• Encyclopedia of the Human Brain (editor-in-chief), three volumes, 2002 (ISBN 0-12-227210-2).
  • The Emerging Mind, 2003 (ISBN 1-86197-303-9).
  • A Brief Tour of Human Consciousness: From Impostor Poodles to Purple Numbers, 2005 (ISBN 0-13-187278-8; paperback edition).
  • The Tell-Tale Brain: A Neuroscientist's Quest for What Makes Us Human, 2010 (ISBN 978-0-393-07782-7).
  • The Encyclopedia of Human Behavior (editor-in-chief), four-volume second edition, 2012 (ISBN 978-0123750006).

See alsoEdit


  1. ^ Anthony, VS Ramachandran: The Marco Polo of neuroscience, The Observer, 29 January 2011.
  2. ^ Brugger, Peter, Book Review, Cognitive Neuropsychiatry, Vol. 17, Issue 4, 2012
  3. ^ Adler,Tessa,Unsolved Mysteries: Phantom Limbs,Yale Scientific,July 1, 2014 22:29[1]
  4. ^ Ramachandran,V.S. Author Response, Cognitive Neuropsychiatry, Vol. 17, Issue 4, 2012
  5. ^ Insel, Thomas (21 April 2011). "The 2011 TIME 100 - TIME". Time. ISSN 0040-781X. Retrieved 25 August 2017.
  6. ^ Andrew Anthony (30 January 2011). "VS Ramachandran: The Marco Polo of neuroscience". Retrieved 11 December 2014.
  7. ^ Colapinto, John (4 May 2009). "Brain Games" – via
  8. ^ "The Science Studio Interview, June 10, 2006, transcript" (PDF).
  9. ^ a b Colapinto, J (11 May 2009). "Brain Games; The Marco Polo of Neuroscience". The New Yorker. Archived from the original on 10 March 2011. Retrieved 11 March 2011.
  10. ^ Ramachandran V.S., The Making of a Scientist, essay included in Curious Minds:How a Child Becomes a Scientist, page 211 [2]
  11. ^ Caltech Catalog,1987-1988, page 325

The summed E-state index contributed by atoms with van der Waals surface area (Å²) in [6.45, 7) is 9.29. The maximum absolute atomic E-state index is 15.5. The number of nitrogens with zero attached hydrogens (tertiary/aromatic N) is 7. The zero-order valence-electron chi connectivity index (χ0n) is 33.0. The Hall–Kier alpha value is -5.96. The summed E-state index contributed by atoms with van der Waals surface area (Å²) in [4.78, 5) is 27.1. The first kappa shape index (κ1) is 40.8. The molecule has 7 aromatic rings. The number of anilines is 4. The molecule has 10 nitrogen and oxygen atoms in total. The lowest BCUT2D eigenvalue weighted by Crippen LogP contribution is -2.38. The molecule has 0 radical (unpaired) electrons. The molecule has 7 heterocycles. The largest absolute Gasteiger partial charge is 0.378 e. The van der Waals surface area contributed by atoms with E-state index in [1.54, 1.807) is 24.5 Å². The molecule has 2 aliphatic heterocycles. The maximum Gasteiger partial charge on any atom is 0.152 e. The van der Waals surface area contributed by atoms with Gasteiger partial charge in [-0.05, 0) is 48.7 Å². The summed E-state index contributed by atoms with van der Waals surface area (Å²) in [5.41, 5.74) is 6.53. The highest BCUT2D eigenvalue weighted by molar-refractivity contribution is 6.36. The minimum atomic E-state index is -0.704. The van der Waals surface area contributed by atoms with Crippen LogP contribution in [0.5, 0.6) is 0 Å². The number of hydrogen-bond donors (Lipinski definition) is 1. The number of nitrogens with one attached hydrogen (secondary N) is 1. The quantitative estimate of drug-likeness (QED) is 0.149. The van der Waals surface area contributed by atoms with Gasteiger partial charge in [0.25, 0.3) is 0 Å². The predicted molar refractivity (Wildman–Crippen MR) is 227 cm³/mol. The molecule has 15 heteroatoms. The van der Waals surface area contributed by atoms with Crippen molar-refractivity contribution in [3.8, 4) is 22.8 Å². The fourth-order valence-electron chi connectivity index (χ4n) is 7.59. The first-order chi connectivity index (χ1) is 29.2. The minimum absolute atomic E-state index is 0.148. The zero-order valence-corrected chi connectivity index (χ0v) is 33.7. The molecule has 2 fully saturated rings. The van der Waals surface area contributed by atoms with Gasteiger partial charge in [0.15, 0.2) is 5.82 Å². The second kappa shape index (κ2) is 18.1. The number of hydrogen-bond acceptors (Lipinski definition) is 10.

12. ^ AP,NBC website,Crime and Courts,10/17/2007[3]
  13. ^ Auerbach,Brad,Modius Intends To Buck The Trend Of Weight Loss Solutions With Data-Based Success And FDA Approval,Forbes,Mar 16, 2018,[4]
  14. ^ DECCAN CHRONICLE, ABHISH K BOSE, Nov 28, 2018[5]
  15. ^ a b "The Center for Brain and Cognition - Research".
  16. ^ "V.S. Ramachandran: The 'House' of Neuro-Science - Video".
  17. ^ Case,Ramachandran,Alternating gender incongruity: A new neuropsychiatric syndrome providing insight into the dynamic plasticity of brain-sex, May 2012 Volume78,Issue5,Pages 626–631
  18. ^ Jalal,Ramachandran,Sleep Paralysis, "The Ghostly Bedroom Intruder" and Out-of-Body Experiences: The Role of Mirror Neurons,Front. Hum. Neurosci., 28 February 2017 [6]
  19. ^ Yang, UCSD Faculty web page Archived 31 March 2012 at the Wayback Machine
  20. ^ Yang, T. T; Gallen, C. C; Ramachandran, V. S; Cobb, S; Schwartz, B. J; Bloom, F. E (1994). "Noninvasive detection of cerebral plasticity in adult human somatosensory cortex". NeuroReport. 5 (6): 701–4. doi:10.1097/00001756-199402000-00010. PMID 8199341.
  21. ^ Flor, Herta; Nikolajsen, Lone; Staehelin Jensen, Troels (2006). "Phantom limb pain: A case of maladaptive CNS plasticity?". Nature Reviews Neuroscience. 7 (11): 873–81. doi:10.1038/nrn1991. PMID 17053811.
  22. ^ Ramachandran, V; Rogers-Ramachandran, D; Stewart, M; Pons, Tim P (1992). "Perceptual correlates of massive cortical reorganization". Science. 258 (5085): 1159–60. Bibcode:1992Sci...258.1159R. doi:10.1126/science.1439826. PMID 1439826.
  23. ^ Knecht, S, Henningsen, H, Elbert, T, Flor, H, Hohling, C, Pantev, C, Taub, E, Reorganizational and perceptional changes after amputation, Brain,1996,119,1213-1219 [7]
  24. ^ Andoh, J; Diers, M; Milde, C; Frobel, C; Kleinböhl, D; Flor, H (2017). "Neural correlates of evoked phantom limb sensations". Biological Psychology. 126: 89–97. doi:10.1016/j.biopsycho.2017.04.009. PMC 5437955. PMID 28445695.
  25. ^ Ramachandran, V. S; Rogers-Ramachandran, D (1996). "Synaesthesia in Phantom Limbs Induced with Mirrors". Proceedings of the Royal Society B: Biological Sciences. 263 (1369): 377–86. doi:10.1098/rspb.1996.0058. PMID 8637922.
  26. ^ Deconinck,Smorenburg,Benham,Ledebt,Feltham,Savelsbergh,Reflections on mirror therapy: a systematic review of the effect of mirror visual feedback on the brain,Neurorehabil Neural Repair,2015,May29(4),349-61[8]